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Paul Lewis – APR: A Perfect Result for borrowers

Banks are being forced to change the way they charge customers using an overdraft, but other lenders need tighter rules too

Paul-Lewis-greyBanks will have to display the annual percentage rate of the cost of their overdrafts, as well as the price in pounds, from April 2020.

The inclusion of APR was one of the big surprises in the FCA’s final decision in June on controlling overdraft charges. To me, it was the most cheering news – though of course I am far more pleased that the £2.4bn of overdraft charges will be curbed, much of that money is paid by a tiny proportion of generally poorer customers.

The ban on daily and monthly charges will make overdraft charges much lower. At the moment, they are punishingly high. For example, an arranged Barclays overdraft of £100 which is paid off at the end of a week will cost 75p a day or £5.25 which is an APR of 1,330.7 per cent.* If it is kept for a fortnight then the APR falls to 1,241.0 per cent. These are similar to the APRs charged by payday lenders.

At the moment, overdraft charges are punishingly high

For bigger amounts up to £1,000, the flat charge is the same and so the APR for a week is very much less at 31.3 per cent. However, the charge is huge if a customer goes £100 over their overdraft limit – what the bank calls “emergency borrowing”. The daily charge is £5. So an extra £100 without permission for 7 days costs £35 – an APR on that £100 alone of around 600,000,000 per cent.

From next April, Barclays will have to revert to its old practice of charging just a percentage interest rate on the amount overdrawn. When the bank scrapped that practice in 2014, it charged 19.3 per cent a year. So, £100 overdrawn for a week cost just 37p. Rather different from £5.25 for an arranged overdraft of £100 now or £35 extra for £100 “emergency borrowing”. Barclays disagrees with these APR calculations.

There has been a long campaign against APRs, especially from providers of short-term borrowing such as payday loans. They say that if a loan covers just a few weeks, then the very high APR can seem astonishing – as those Barclays examples show – and payday lenders say they are therefore nonsense.

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When the FCA finally got round to controlling payday loans, it set a maximum daily interest charge of 0.8 per cent. For a loan paid back in a month, that is an APR of 1,264.7 per cent. The longer the loan lasts, the lower the APR and once the total charges are as much as the loan, they stop.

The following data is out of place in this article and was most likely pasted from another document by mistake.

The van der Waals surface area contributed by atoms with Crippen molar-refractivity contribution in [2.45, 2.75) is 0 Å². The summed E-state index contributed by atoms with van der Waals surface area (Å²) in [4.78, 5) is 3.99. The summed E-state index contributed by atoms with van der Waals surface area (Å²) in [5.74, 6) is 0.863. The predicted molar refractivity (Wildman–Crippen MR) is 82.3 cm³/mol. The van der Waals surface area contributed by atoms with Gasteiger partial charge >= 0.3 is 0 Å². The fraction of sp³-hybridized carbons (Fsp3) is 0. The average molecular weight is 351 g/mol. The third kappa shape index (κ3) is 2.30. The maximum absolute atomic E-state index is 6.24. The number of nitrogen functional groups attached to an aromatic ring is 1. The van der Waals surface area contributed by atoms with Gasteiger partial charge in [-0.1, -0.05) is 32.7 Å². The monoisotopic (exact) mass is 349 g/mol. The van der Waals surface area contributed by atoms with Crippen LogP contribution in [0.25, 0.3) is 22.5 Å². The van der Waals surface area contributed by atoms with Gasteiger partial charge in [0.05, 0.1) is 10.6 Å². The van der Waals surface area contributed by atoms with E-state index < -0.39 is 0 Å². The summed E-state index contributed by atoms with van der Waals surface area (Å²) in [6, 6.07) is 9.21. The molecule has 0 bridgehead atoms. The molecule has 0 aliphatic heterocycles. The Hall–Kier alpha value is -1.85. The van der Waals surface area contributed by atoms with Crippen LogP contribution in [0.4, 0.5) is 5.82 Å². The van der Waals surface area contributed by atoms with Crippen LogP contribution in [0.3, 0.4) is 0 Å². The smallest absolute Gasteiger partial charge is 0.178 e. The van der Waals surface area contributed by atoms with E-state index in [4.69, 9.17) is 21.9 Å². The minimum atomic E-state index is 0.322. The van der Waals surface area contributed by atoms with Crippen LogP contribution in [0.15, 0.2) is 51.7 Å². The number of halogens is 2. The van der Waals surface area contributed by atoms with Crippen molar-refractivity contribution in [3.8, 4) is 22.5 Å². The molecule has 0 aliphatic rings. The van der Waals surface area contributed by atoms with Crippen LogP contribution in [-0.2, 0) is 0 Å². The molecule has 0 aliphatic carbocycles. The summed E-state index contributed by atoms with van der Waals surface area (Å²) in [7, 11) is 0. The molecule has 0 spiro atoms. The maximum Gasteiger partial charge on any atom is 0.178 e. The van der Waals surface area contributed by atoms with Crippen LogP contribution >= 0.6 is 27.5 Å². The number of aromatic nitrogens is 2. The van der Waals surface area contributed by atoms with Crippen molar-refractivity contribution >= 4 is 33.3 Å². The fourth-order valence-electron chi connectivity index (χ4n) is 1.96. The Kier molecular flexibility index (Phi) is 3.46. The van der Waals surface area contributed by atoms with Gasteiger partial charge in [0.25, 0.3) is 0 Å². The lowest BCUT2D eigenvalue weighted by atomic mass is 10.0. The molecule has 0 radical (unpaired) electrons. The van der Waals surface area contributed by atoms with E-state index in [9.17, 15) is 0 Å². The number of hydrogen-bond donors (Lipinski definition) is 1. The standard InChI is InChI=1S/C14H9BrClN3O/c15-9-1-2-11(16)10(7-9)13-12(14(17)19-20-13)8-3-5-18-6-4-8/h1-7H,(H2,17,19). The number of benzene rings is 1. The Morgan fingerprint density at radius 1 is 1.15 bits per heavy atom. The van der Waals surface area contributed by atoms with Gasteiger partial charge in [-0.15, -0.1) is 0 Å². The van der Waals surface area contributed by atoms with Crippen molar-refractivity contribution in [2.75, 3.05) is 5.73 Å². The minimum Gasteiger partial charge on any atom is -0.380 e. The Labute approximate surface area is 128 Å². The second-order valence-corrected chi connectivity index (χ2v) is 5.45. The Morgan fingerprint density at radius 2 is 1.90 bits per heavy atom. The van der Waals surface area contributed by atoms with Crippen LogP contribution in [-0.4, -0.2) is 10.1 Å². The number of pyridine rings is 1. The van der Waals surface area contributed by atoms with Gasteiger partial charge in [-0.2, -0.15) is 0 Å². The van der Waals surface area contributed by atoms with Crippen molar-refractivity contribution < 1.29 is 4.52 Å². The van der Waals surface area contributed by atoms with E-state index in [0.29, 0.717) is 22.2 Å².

Salary advance

Recently, a new sort of loan to bridge that difficult time to payday has been on the market from several firms. Two of the providers of these schemes – called salary advance – told me they are out to destroy high-cost payday lending. They work as follows.

The scheme sells its service to an employer – one charges £1 a month per worker – and plugs into its payroll. It knows day by day what each worker has earned since the last payday and provides a line of credit for the employer. Its software allows any worker to request an advance of pay from the employer, which sets the limits – for example, not more than half what has already been earned. The employer makes the advance using money borrowed from the credit line. On payday, the employer repays the loan to the scheme plus a fee and pays the worker the balance of their wages.

Recently, a new sort of loan to bridge that difficult time to payday has been on the market from several firms

The providers of these schemes insist they are not loans. The credit facility is between the employer and the scheme and business-to-business loans are not regulated. They say no one lends money to the employee – they are just allowed to take money out of pay they have already earned but not received. They believe this double shield means they escape consumer credit rules. The FCA is looking into these claims.

Charges compared

So how do they stack up against other loans? APR will tell us. One firm charges the employer £2.75 each time they use the facility. Suppose Charles borrows £100 a week before payday and then pays back £102.75 when it arrives. That is an APR of 309.9 per cent – over a fortnight it would be 102.5 per cent. Another salary advance scheme charges 4.5 per cent of the amount borrowed. The average amount withdrawn from this scheme is £60 so the fee is £2.70. If that is borrowed over a week, the APR is 886.4 per cent; over a fortnight it is 214.1 per cent.

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That tells us there are cheaper ways to borrow. An overdraft from a bank that does not make daily or monthly charges will be cheaper. Metro and Starling already work that way and all must from April. A credit union may also be cheaper but they tend to lend over a longer period at an APR capped at 42.6 per cent.

As the FCA said in its report, “consumers recognise when one interest rate or representative APR is higher than another and can identify the cheaper deal”.

So it will be a major gain for customers when the APR is given for overdrafts, which are the most frequently used – but largely misunderstood – form of borrowing. It should be extended to salary advance schemes too.

*All APR calculations from DualCalc by Brian Stewart, published by the Government’s Office of Fair Trading in 2006 and an independent spreadsheet calculator by a mortgage specialist.

Paul Lewis is a freelance journalist and presenter of BBC Radio 4’s Money Box programme.

Follow him on Twitter @paullewismoney



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